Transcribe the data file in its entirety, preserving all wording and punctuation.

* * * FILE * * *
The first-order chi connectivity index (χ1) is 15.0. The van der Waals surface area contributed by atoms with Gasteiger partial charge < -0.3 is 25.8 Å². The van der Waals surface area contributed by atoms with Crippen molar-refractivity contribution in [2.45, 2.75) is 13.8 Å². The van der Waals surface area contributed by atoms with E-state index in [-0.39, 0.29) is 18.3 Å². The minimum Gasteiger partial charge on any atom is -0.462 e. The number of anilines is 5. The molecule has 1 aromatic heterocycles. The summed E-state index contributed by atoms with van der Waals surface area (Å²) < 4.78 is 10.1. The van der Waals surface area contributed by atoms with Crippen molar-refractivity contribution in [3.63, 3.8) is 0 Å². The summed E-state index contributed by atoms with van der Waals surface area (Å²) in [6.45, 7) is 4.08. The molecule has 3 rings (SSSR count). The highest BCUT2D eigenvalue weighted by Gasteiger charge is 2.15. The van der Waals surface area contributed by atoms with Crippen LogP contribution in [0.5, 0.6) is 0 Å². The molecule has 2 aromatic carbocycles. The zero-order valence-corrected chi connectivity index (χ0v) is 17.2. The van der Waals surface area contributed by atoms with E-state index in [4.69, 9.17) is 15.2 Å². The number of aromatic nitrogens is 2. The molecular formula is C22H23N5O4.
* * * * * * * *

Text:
The first-order chi connectivity index (χ1) is 15.0. The van der Waals surface area contributed by atoms with Gasteiger partial charge < -0.3 is 25.8 Å². The van der Waals surface area contributed by atoms with Crippen molar-refractivity contribution in [2.45, 2.75) is 13.8 Å². The van der Waals surface area contributed by atoms with E-state index in [-0.39, 0.29) is 18.3 Å². The minimum Gasteiger partial charge on any atom is -0.462 e. The number of anilines is 5. The molecule has 1 aromatic heterocycles. The summed E-state index contributed by atoms with van der Waals surface area (Å²) < 4.78 is 10.1. The van der Waals surface area contributed by atoms with Crippen molar-refractivity contribution in [3.63, 3.8) is 0 Å². The summed E-state index contributed by atoms with van der Waals surface area (Å²) in [6.45, 7) is 4.08. The molecule has 3 rings (SSSR count). The highest BCUT2D eigenvalue weighted by Gasteiger charge is 2.15. The van der Waals surface area contributed by atoms with Crippen LogP contribution in [0.5, 0.6) is 0 Å². The molecule has 2 aromatic carbocycles. The zero-order valence-corrected chi connectivity index (χ0v) is 17.2. The van der Waals surface area contributed by atoms with E-state index in [4.69, 9.17) is 15.2 Å². The number of aromatic nitrogens is 2. The molecular formula is C22H23N5O4.